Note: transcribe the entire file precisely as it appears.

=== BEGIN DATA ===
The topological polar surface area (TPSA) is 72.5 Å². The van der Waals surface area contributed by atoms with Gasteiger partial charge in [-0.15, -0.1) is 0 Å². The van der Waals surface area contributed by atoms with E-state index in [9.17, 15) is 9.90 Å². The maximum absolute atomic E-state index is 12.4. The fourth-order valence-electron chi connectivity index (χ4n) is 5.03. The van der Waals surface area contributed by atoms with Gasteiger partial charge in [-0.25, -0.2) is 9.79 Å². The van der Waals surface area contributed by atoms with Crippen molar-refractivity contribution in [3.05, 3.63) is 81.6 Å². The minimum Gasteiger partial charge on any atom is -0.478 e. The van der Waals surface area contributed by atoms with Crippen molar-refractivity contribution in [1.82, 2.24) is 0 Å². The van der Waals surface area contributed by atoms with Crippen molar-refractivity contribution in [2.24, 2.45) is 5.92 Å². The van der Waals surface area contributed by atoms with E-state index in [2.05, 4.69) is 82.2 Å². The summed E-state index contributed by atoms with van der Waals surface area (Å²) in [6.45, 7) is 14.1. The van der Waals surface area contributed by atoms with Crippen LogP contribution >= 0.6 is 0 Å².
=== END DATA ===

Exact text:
The topological polar surface area (TPSA) is 72.5 Å². The van der Waals surface area contributed by atoms with Gasteiger partial charge in [-0.15, -0.1) is 0 Å². The van der Waals surface area contributed by atoms with E-state index in [9.17, 15) is 9.90 Å². The maximum absolute atomic E-state index is 12.4. The fourth-order valence-electron chi connectivity index (χ4n) is 5.03. The van der Waals surface area contributed by atoms with Gasteiger partial charge in [-0.25, -0.2) is 9.79 Å². The van der Waals surface area contributed by atoms with Crippen molar-refractivity contribution in [3.05, 3.63) is 81.6 Å². The minimum Gasteiger partial charge on any atom is -0.478 e. The van der Waals surface area contributed by atoms with Crippen molar-refractivity contribution in [1.82, 2.24) is 0 Å². The van der Waals surface area contributed by atoms with Crippen molar-refractivity contribution in [2.24, 2.45) is 5.92 Å². The van der Waals surface area contributed by atoms with E-state index in [2.05, 4.69) is 82.2 Å². The summed E-state index contributed by atoms with van der Waals surface area (Å²) in [6.45, 7) is 14.1. The van der Waals surface area contributed by atoms with Crippen LogP contribution >= 0.6 is 0 Å².